Monday, November 19, 2012
Lincoln: Anatomy of a Rottentomatoes Capsule
"Daniel Day-Lewis characteristically delivers in this witty, dignified portrait that immerses the audience in its world and entertains even as it informs."
- Rottentomatoes.com's summation of the 90% positive critical response to Lincoln
a) "Daniel Day-Lewis characteristically delivers"
Oh, yes. Coming in as a shocker to absolutely no one, DDL knocks another one out of the park. What's that "one" exactly? Over a dozen weighty, metaphorical monologues, most of which are underscored by a typical John Williams orchestra wank in order to remind us to be moved or stimulated or wryly entertained. He's the smartest, saintliest man in every room he enters, which ultimately grows weary because we already know he's right and we already know that the 13th Amendment will be ratified. It's like trying to convince an audience that Hitler was evil. Lincoln's hollow racial motives are handwaved away via one conversation with a tearful black maid, and what few personal demons we are privy to are teased out by - surprise! - his wife. Using a woman to peer into the troubles of a venerable public figure feels cheap and common. And sure, Lincoln was a great man, but Amelia Earhart was a great woman and that didn't stop critics from crashing that plane. That film had its problems, but it's not like Lincoln doesn't either. Biographical sanctification, long decried as a major flaw for any biopic, is apparently excusable here through the efforts of DDL alone. He's great. Of course. But the Lincoln he portrays is shallow, made to sound deep through densely worded politicking and a surfeit of three-minute tangents (also given an attempted handwave by a character attempting to make Lincoln sound like he isn't the best storyteller in the world). The entire movie is a gift from him to Spielberg, a two-point-five hour long Oscar reel for a man that hardly needs it.
b) "in this witty, dignified portrait"
Counterpoint to "witty": how about babbling? Again, the movie is so enamored with its own wordiness that anything that could be remotely construed as wit becomes agonizingly protracted. Not that I expect Tony Kushner, an awfully long way from Angels in America, to Sorkinize 1865 political parlance, but every single scene and dialogue has the same rhythm: slooooow. The only change from line to line is volume, because even with the linguistic evolutions that have transpired over the last century and a half, people still used to shout when they got angry.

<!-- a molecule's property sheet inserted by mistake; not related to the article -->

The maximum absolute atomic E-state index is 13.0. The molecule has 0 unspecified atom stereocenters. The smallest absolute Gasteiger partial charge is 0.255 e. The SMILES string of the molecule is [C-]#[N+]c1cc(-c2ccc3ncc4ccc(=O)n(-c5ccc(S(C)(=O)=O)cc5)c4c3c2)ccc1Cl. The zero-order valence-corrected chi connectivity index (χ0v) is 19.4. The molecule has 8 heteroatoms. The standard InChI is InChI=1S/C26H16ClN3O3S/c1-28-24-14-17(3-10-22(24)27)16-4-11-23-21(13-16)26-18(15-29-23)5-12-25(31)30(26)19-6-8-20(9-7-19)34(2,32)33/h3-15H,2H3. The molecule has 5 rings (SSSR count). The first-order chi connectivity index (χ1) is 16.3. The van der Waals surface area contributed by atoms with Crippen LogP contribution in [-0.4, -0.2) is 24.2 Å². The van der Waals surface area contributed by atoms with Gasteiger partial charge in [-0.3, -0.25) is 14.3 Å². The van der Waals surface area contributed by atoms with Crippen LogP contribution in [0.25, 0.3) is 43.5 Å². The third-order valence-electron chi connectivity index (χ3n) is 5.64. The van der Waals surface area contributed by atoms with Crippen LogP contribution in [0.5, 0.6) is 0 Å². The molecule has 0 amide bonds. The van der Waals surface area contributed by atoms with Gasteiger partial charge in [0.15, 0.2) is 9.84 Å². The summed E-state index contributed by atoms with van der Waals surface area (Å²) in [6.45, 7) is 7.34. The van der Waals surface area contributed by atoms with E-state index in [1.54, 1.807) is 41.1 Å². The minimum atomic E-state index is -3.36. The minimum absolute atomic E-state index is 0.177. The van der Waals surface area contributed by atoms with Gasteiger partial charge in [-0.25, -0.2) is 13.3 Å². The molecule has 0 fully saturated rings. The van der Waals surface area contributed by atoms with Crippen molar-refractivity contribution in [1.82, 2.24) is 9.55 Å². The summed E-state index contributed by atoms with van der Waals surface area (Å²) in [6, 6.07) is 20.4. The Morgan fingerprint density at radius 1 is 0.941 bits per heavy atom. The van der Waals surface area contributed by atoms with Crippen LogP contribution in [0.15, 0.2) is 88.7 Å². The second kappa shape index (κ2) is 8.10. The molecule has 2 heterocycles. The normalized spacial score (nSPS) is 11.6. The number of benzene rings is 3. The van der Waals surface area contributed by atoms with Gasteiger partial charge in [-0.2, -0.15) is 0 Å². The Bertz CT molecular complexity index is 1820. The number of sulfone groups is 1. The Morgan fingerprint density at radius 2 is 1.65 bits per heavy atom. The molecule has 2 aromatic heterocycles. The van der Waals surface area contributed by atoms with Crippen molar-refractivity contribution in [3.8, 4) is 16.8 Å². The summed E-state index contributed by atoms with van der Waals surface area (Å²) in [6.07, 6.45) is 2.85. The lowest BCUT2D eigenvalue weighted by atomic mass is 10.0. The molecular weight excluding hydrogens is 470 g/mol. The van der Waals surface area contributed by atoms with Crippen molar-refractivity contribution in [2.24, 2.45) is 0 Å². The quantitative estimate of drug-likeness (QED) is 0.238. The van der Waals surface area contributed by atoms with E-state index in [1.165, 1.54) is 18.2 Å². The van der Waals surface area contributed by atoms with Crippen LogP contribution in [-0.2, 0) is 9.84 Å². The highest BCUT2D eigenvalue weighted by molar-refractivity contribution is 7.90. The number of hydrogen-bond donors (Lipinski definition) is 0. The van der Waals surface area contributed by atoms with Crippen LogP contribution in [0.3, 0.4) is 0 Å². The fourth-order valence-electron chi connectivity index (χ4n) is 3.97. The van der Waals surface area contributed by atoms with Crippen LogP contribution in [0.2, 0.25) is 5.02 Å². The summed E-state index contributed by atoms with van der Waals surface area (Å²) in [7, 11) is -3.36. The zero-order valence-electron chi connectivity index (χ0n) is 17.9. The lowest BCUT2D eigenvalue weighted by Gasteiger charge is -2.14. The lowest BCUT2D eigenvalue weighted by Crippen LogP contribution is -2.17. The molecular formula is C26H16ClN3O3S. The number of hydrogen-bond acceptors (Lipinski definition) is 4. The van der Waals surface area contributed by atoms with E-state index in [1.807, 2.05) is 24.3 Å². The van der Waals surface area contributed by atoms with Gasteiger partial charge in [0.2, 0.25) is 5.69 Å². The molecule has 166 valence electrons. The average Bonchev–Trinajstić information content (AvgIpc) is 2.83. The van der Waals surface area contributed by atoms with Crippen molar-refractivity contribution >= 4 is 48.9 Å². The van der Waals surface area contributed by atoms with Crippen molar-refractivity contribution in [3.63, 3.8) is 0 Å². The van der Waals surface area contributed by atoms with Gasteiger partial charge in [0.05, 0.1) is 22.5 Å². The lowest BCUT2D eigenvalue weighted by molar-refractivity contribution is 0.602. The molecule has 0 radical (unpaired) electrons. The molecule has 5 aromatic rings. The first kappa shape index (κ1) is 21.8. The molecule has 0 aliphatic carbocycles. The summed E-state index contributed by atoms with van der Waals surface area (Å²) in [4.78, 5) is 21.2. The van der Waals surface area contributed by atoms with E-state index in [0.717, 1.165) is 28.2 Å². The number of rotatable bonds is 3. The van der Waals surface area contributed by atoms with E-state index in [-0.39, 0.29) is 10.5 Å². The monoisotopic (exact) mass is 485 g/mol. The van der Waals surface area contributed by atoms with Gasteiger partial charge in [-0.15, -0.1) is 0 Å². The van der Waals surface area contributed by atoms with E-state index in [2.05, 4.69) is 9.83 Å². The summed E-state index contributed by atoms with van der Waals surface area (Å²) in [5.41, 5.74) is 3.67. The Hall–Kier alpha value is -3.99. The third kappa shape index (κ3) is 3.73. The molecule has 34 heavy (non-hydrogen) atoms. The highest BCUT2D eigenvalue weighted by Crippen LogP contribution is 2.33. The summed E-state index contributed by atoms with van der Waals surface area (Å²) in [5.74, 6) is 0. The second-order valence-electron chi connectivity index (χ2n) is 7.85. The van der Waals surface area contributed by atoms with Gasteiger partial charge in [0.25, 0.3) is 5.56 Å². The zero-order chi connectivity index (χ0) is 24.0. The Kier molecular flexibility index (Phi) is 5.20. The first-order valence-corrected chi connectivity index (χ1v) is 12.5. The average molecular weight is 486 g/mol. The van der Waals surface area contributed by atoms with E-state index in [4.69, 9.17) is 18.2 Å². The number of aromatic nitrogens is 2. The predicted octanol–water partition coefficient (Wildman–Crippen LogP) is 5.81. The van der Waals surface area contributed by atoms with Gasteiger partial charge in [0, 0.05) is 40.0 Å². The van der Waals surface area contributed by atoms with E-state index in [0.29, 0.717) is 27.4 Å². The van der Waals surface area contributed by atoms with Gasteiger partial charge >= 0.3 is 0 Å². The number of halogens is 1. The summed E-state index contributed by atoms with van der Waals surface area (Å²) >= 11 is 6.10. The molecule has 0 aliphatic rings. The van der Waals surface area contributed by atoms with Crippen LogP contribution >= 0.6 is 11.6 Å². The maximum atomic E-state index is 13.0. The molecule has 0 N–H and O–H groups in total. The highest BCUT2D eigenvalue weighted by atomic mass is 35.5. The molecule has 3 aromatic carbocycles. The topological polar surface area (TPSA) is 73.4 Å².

Counterpoint to "dignified": any scene with James Spader's woeful political buttonpusher W.N. Bilbo. The movie's most gruesome scene, involving a wheelbarrow full of limbs, paired with its refusal to show the assassination of the president under the insinuation of "dignity." The very idea that a film that contains at least half an hour of gale force monologuing has any grasp of the kind of restraint necessary for aforementioned "dignity".
c) "that immerses the audience in its world"
The movie looks beautiful; top shelf Janusz Kaminski, reverently lighting and shooting the film like a collection of Old Hollywood portraits. That's basically where my praise for the movie ends. Immersion is awfully difficult to reach when the only noteworthy characters you've got to guide you through this Congressional marshland are DDL, a serviceable Tommy Lee Jones, Sally Field doing a pretty unremarkable Long-Suffering Wife, and about five useless minutes of Joseph Gordon-Levitt. This movie doesn't skimp on its casting, with a gallery of fresh and familiar faces alike, but it suffers a similar fate to last year's Tinker Tailor Soldier Spy in that nearly all of these faces are used to push a point of view or political stance rather than do anything vaguely human. They are not, nor does the movie ever even pretend to care that they should be, people. The only differentiation between a majority of this movie's hugely overstuffed cast is what kind of Muppet they look like. Forget any hopes for a notable African-American presence in the film, by the way: their sole purpose is to remind us, by standing in silent solidarity while their light-skinned oppressors propel all the action forward, that this was a very good thing to happen for black people.
d) "and entertains even as it informs."
Ugh, but only in the most insulting way possible. Spielberg wants us to remember that history can be fun too! So what better way than to break the flow of a movie that's already excruciatingly long and boring by inserting scenes where James Spader is really wacky? Did you guys know that people said fuck back then? Did you know that they made jokes about poop? They really are just like us! There hasn't been such an ill-conceived marriage of drama and comedy since...well, Cloud Atlas. Call this the year of ponderous, overreaching bullshit.